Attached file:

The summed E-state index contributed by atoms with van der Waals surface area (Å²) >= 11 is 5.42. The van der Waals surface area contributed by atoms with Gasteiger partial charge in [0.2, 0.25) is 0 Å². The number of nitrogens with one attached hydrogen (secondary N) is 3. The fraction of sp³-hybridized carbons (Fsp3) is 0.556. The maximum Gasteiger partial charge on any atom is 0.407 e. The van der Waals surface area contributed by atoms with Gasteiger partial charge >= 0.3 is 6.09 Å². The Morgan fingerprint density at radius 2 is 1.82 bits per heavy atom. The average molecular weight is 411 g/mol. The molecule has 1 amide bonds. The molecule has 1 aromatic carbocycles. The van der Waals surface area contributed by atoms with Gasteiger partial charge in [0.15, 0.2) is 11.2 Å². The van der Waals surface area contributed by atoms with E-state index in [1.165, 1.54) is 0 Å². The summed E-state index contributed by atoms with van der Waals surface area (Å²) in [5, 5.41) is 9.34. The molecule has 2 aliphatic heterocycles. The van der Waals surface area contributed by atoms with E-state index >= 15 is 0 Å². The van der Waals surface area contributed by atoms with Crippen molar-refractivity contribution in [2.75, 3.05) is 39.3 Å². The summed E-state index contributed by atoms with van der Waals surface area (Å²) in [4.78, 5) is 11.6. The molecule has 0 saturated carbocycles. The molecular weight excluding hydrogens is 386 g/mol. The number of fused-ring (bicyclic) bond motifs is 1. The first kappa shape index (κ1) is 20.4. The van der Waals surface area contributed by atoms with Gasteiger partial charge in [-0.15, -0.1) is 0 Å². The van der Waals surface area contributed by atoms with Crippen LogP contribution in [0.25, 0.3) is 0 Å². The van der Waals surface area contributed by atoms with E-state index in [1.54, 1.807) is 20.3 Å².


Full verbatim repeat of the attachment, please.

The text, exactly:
The summed E-state index contributed by atoms with van der Waals surface area (Å²) >= 11 is 5.42. The van der Waals surface area contributed by atoms with Gasteiger partial charge in [0.2, 0.25) is 0 Å². The number of nitrogens with one attached hydrogen (secondary N) is 3. The fraction of sp³-hybridized carbons (Fsp3) is 0.556. The maximum Gasteiger partial charge on any atom is 0.407 e. The van der Waals surface area contributed by atoms with Gasteiger partial charge >= 0.3 is 6.09 Å². The Morgan fingerprint density at radius 2 is 1.82 bits per heavy atom. The average molecular weight is 411 g/mol. The molecule has 1 amide bonds. The molecule has 1 aromatic carbocycles. The van der Waals surface area contributed by atoms with Gasteiger partial charge in [0.15, 0.2) is 11.2 Å². The van der Waals surface area contributed by atoms with E-state index in [1.165, 1.54) is 0 Å². The summed E-state index contributed by atoms with van der Waals surface area (Å²) in [5, 5.41) is 9.34. The molecule has 2 aliphatic heterocycles. The van der Waals surface area contributed by atoms with E-state index >= 15 is 0 Å². The van der Waals surface area contributed by atoms with Crippen molar-refractivity contribution in [2.75, 3.05) is 39.3 Å². The summed E-state index contributed by atoms with van der Waals surface area (Å²) in [4.78, 5) is 11.6. The molecule has 0 saturated carbocycles. The molecular weight excluding hydrogens is 386 g/mol. The number of fused-ring (bicyclic) bond motifs is 1. The first kappa shape index (κ1) is 20.4. The van der Waals surface area contributed by atoms with Gasteiger partial charge in [-0.15, -0.1) is 0 Å². The van der Waals surface area contributed by atoms with Crippen LogP contribution in [0.25, 0.3) is 0 Å². The van der Waals surface area contributed by atoms with E-state index in [1.54, 1.807) is 20.3 Å².